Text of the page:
The quick slant. The screen pass. The dink, the dunk, and the draw play on 3rd-and-medium. Scripting the first 15 plays of the game. Letting receivers run after the catch. Using the pass to set up the run.
All these traits, effortlessly blended together in the mind of one of the greatest offensive schemers in the history of football, Bill Walsh, transformed the 49ers' franchise from the laughing stock of the 1970s into the team of the decade in the 1980s.
Using principles that he had learned under Paul Brown and perfected on his own, Walsh evolved the way the NFL offense would be run for the next 30 years. Since the last of the "West Coast" minded coaches left San Francisco—Steve Mariucci in 2002—the 49ers are a miserable 33-54. Coach Mike Singletary is hoping to bring a change in results with an unfortunately similar method.
Like his predecessor Mike Nolan, Singletary holds a mundane offensive philosophy, one fitting of a Mike Ditka-era middle linebacker. Run the ball 35-45 times a game and throw on 3rd-and-medium and long.
There's been a long held myth in the NFL that teams win with defense and ball control, especially in the playoffs. Unfortunately for people of that camp, like Singletary, the numbers don't add up.
Take last year's Super Bowl participants, the Steelers and the Cardinals, for example. The Cardinals finished second in the NFL in passing offense behind the Saints. They finished 32nd, dead last, in team rushing yards. What many might not realize is that the Steelers finished 23rd in the NFL in rushing, and their leading rusher, Willie Parker, finished the regular season with less than 800 yards on the ground.
During the playoffs, the top three rushing teams were the Vikings, Giants, and Titans; all exited in the first round. The Steelers and the Cardinals both averaged below 95 yards rushing per game in the playoffs and ended up in the Super Bowl.
This isn't an isolated incident but a recurring theme. Looking at the Super Bowl winners of the last decade, there hasn't been a team since the Ravens in 2000 that didn't throw the ball with extreme proficiency and use the run game as a complementary resource.
The brain trust behind San Francisco's offensive attack seemingly choose to ignore recent history. Just this weekend, 49ers' offensive coordinator Jimmy Raye was quoted as saying that the quarterback would play a supporting role, at best, to feature back Frank Gore.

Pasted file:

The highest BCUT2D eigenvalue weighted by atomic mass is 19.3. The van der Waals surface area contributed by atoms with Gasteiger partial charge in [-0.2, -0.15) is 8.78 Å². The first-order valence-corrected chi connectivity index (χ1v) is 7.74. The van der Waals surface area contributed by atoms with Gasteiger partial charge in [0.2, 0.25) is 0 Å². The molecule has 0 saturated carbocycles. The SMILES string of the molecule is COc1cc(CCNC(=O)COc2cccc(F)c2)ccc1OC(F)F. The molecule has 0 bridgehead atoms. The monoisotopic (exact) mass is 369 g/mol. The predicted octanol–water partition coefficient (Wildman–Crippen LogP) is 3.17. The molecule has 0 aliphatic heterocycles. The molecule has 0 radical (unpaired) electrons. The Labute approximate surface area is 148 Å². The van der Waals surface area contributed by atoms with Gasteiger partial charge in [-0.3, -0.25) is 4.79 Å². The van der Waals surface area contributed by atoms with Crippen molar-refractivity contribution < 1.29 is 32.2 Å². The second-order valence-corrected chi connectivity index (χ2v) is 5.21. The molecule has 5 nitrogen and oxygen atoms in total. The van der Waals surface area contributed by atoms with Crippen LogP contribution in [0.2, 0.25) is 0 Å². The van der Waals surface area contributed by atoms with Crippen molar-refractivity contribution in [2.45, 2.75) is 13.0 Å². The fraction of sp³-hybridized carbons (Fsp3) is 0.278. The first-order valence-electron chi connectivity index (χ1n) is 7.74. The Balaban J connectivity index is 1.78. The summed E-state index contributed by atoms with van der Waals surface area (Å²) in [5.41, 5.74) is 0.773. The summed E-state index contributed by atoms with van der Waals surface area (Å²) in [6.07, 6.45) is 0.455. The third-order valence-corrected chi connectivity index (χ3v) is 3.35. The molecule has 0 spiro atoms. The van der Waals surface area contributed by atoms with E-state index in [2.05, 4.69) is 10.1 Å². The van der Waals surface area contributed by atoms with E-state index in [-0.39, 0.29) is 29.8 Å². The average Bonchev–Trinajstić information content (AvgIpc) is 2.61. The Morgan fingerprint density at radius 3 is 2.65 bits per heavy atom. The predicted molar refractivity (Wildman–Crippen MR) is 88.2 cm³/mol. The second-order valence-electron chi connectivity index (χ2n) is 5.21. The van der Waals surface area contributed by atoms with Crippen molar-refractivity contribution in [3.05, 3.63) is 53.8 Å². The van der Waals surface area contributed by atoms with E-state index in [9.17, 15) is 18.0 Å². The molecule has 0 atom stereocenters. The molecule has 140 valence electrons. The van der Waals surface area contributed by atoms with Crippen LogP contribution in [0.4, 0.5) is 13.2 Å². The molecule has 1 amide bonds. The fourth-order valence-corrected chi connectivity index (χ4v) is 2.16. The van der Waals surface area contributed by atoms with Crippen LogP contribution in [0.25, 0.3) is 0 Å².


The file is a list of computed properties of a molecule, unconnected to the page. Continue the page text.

“This deal is 21,” Raye said. ”This ball park is going to be run by No. 21. The guy that’s running this ship at the quarterback position, and for both of them, that is why the competition was what it was. It was never going to be that the lead dog in this race was going to be the quarterback. The bell cow in this operation will be No. 21. The quarterback’s job is to make sure we get that done and play within himself and make the plays available to him. It wasn’t from the beginning to tailor it to so we would see the quarterback and do what his strengths were as our lead. That wasn’t the way it was."
As 'Niners fans grow increasingly disillusioned with the team's quarterback play this season, they may want to turn their frustrations toward the coaching staff and not the players.
With marquee quarterbacks like Matt Cassel and Jay Cutler on the market during the offseason, 49ers' brass decided they were content entering camp with Alex Smith, holder of a career 63.5 pass rating, and journeyman Shaun Hill, holder of 10 career starts.
For a front office that signed DE Justin Smith to a six-year $45 million deal and CB Nate Clements to an eight-year $80 million deal, it seems peculiar that the 'Niners didn't make a move for at least a mid-level free agent signal caller like Byron Leftwich or Jeff Garcia.
The simple answer lies in the fact that Singletary and Raye don't have to explain their archaic offensive philosophy to the fanbase or local media because it's the only option the team has.
Shaun Hill can't carry the team to victory on his own and certainly won't be asked to. The team will live and die with Frank Gore (he of three knee surgeries) and hope that their lack of a vertical passing game won't be exposed too early in the season.
One Walsh disciple, Mike Holmgren, will be watching the 49ers closely. Hopefully the 49ers' ownership group has him on speed dial.